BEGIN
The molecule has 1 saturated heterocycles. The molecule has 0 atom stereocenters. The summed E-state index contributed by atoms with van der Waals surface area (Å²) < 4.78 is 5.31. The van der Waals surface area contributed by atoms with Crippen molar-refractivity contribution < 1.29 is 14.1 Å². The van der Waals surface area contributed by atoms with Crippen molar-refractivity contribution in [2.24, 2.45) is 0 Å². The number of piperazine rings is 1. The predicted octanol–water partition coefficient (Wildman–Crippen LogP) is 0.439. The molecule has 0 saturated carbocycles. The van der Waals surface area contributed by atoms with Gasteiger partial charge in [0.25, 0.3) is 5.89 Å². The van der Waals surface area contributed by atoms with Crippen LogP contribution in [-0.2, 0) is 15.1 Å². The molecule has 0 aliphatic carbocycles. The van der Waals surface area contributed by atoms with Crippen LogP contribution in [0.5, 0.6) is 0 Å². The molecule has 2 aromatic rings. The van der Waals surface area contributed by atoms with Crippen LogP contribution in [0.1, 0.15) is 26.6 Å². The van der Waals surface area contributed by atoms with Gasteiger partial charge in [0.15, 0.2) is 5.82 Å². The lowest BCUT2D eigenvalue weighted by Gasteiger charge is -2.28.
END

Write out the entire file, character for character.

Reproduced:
The molecule has 1 saturated heterocycles. The molecule has 0 atom stereocenters. The summed E-state index contributed by atoms with van der Waals surface area (Å²) < 4.78 is 5.31. The van der Waals surface area contributed by atoms with Crippen molar-refractivity contribution < 1.29 is 14.1 Å². The van der Waals surface area contributed by atoms with Crippen molar-refractivity contribution in [2.24, 2.45) is 0 Å². The number of piperazine rings is 1. The predicted octanol–water partition coefficient (Wildman–Crippen LogP) is 0.439. The molecule has 0 saturated carbocycles. The van der Waals surface area contributed by atoms with Gasteiger partial charge in [0.25, 0.3) is 5.89 Å². The van der Waals surface area contributed by atoms with Crippen LogP contribution in [-0.2, 0) is 15.1 Å². The molecule has 0 aliphatic carbocycles. The van der Waals surface area contributed by atoms with Crippen LogP contribution in [0.5, 0.6) is 0 Å². The molecule has 2 aromatic rings. The van der Waals surface area contributed by atoms with Crippen LogP contribution in [0.1, 0.15) is 26.6 Å². The van der Waals surface area contributed by atoms with Gasteiger partial charge in [0.15, 0.2) is 5.82 Å². The lowest BCUT2D eigenvalue weighted by Gasteiger charge is -2.28.